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Christchurch has gained the fitting to host the International Association of Geomorphologists (IAG) Conference in 2026, solely the second time this occasion has come to the Southern Hemisphere. The 11th IAG convention will run for 5 days at Te Pae Christchurch Convention Centre, and is anticipated to appeal to 800 to 1000 delegates from around the globe, with 63 nations affiliated to the affiliation.
Christchurch NZ Head of Business Events, Megan Crum says this prestigious educational occasion places Christchurch on the world stage as a world enterprise occasions vacation spot. “Not only do we have incredible new infrastructure capable of hosting such a large event, ease of access through our international airport, and a vibrant, compact and walkable city, we also have a location rich in diverse geography and geology,” she says.
“Our South Island region is a particular hotspot for landscape investigation, making us a geomorphology knowledge and research hub. The local university, University of Canterbury is home to one of the largest groups of geomorphology academics and their research topics will be of great interest to IAG delegates.”
The 2026 convention is being hosted by the Australia and New Zealand Geomorphology Group, the Australasian affiliate of the International Association of Geomorphologists, with help from the University of Canterbury, Tourism New Zealand, and ChristchurchNZ Business Events. World-leading New Zealand lecturers championed the bid, led by Dr. Sam McColl from GNS Science, Professor Ian Fuller of Massey University, and Professor James Shulmeister, Head of School of Earth and Environment on the University of Canterbury.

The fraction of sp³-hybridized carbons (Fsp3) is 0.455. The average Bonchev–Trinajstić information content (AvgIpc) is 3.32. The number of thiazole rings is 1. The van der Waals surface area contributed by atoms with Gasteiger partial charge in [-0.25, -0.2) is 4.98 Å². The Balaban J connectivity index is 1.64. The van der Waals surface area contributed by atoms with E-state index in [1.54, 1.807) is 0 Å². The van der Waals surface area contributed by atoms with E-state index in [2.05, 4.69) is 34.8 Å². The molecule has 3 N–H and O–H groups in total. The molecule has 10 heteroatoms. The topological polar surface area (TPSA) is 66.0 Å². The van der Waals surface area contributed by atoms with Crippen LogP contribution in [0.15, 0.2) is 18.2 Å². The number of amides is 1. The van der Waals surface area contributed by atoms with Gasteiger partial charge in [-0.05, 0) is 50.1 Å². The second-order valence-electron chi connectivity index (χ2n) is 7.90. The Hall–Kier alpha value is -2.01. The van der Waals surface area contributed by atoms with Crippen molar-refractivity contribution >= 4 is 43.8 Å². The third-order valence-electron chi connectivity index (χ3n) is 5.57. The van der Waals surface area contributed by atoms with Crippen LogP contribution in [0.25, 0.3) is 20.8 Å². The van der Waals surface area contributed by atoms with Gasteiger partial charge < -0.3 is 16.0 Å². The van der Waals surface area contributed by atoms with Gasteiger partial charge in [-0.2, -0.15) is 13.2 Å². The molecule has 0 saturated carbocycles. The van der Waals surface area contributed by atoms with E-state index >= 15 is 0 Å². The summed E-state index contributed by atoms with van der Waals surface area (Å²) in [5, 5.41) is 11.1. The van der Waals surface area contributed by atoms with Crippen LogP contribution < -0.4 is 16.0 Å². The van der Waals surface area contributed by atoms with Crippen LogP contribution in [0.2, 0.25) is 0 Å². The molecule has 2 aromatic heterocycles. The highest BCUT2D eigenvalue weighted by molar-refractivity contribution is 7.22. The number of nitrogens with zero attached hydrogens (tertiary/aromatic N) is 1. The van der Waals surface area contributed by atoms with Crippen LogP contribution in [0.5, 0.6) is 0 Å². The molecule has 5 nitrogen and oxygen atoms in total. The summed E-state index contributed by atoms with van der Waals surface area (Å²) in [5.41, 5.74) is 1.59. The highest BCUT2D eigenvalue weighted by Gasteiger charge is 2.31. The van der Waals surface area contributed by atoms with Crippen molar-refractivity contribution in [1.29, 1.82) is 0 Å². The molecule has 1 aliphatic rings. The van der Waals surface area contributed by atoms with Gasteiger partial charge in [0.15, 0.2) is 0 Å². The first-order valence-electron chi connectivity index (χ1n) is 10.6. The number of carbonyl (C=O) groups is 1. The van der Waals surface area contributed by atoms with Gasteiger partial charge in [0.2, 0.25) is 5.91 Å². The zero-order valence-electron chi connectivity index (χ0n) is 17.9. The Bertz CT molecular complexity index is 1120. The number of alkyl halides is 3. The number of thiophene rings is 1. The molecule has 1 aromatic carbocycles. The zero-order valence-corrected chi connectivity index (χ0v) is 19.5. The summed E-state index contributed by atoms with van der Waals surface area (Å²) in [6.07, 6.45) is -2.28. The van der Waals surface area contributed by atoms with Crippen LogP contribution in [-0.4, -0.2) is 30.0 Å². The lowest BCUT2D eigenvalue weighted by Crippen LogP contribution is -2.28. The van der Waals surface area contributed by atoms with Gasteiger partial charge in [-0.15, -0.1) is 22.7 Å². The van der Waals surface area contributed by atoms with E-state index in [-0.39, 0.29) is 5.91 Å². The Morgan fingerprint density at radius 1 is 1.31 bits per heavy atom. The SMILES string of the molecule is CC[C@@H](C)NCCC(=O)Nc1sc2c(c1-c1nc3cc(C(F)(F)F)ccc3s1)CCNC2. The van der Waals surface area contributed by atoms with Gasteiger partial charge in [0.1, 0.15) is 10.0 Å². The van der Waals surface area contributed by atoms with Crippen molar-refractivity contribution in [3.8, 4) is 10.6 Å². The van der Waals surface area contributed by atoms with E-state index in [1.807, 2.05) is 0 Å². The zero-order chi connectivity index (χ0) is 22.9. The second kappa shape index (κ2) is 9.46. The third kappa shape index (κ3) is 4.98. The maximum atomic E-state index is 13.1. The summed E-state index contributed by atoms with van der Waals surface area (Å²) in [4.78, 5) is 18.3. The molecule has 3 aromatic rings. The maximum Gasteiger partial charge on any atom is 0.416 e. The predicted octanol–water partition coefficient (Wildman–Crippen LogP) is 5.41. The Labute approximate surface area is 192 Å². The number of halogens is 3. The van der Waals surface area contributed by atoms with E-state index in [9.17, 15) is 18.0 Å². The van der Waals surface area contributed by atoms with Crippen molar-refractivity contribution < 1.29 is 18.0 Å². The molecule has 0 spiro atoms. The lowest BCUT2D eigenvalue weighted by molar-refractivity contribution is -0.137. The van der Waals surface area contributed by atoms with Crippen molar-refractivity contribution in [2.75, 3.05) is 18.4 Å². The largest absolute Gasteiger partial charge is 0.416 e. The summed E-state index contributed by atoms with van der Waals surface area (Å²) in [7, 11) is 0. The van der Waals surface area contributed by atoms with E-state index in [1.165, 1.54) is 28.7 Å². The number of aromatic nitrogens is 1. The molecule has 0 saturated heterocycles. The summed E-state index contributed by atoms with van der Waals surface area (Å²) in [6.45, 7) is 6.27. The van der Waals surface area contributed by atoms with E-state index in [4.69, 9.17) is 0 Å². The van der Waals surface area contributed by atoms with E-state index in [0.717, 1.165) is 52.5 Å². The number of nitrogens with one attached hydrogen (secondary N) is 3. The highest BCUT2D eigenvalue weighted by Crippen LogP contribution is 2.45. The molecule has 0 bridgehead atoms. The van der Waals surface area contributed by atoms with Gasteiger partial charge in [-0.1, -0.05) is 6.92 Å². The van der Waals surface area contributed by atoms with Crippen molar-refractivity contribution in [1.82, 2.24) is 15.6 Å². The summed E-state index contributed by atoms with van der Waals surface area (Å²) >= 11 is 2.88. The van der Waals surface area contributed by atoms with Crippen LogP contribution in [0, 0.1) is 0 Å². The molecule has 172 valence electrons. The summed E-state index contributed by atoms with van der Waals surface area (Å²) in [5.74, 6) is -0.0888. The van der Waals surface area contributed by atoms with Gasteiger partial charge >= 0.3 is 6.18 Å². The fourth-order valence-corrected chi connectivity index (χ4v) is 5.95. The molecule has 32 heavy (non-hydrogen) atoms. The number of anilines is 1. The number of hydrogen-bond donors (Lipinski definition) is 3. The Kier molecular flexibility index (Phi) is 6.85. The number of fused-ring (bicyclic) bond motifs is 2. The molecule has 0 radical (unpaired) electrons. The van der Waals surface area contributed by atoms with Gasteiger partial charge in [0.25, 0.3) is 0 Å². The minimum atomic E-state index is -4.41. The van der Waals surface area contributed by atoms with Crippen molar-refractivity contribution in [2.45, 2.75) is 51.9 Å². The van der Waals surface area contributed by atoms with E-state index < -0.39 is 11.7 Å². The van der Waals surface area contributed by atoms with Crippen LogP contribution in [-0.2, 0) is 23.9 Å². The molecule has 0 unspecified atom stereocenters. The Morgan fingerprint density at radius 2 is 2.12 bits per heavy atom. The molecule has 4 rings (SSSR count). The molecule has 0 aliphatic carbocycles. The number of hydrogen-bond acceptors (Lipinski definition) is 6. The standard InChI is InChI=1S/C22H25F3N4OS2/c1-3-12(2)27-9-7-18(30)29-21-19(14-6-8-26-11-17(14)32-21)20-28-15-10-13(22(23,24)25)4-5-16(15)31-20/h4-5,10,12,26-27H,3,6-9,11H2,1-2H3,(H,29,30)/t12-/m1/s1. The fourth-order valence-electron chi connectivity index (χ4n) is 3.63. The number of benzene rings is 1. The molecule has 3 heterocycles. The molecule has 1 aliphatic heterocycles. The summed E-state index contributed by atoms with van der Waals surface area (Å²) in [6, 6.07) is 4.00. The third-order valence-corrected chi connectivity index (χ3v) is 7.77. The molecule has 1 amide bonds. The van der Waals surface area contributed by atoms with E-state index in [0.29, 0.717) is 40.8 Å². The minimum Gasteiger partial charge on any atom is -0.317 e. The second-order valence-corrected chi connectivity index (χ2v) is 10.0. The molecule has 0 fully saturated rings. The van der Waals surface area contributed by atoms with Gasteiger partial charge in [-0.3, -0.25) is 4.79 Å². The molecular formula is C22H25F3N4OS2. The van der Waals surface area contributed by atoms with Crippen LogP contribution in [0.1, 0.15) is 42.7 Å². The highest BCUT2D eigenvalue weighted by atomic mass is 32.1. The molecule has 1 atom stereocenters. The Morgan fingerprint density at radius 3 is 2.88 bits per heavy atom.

“The diversity and dynamism of Aotearoa New Zealand’s geomorphology, and the proximity of Ōtautahi Christchurch to some of the most active landscapes in the world makes it a bucket-list destination for our international science community, and the ideal location to host this distinguished quadrennial event,” Prof. Ian Fuller says.
“Hosting the conference gives us a unique opportunity to showcase our landscapes and our research first-hand. The conference will be accompanied by pre- and post-conference fieldtrips led by researchers who have an intimate knowledge of processes and landscapes around the motu (country) and neighbouring Australia,” he says.
“Our mid-conference fieldtrips will connect delegates first-hand with the world-leading geomorphology and local research on the doorstep of Christchurch – our tectonics, glaciers, mountains, volcanoes, hillslopes, rivers, and coasts.” Tourism New Zealand General Manager NZ and Business Events Bjoern Spreitzer says Tourism New Zealand has been working with the Geoscience Society of New Zealand to encourage extra bids for worldwide conferences within the earth sciences sector and it’s nice to obtain this win.
“New Zealand’s expertise in geoscience, together with the ‘natural laboratory’ of our landscapes and our strong event infrastructure and support, makes us an excellent destination for business events in this field. Hosting events like the IAG Conference will both showcase New Zealand research and enhance local knowledge,” he says.
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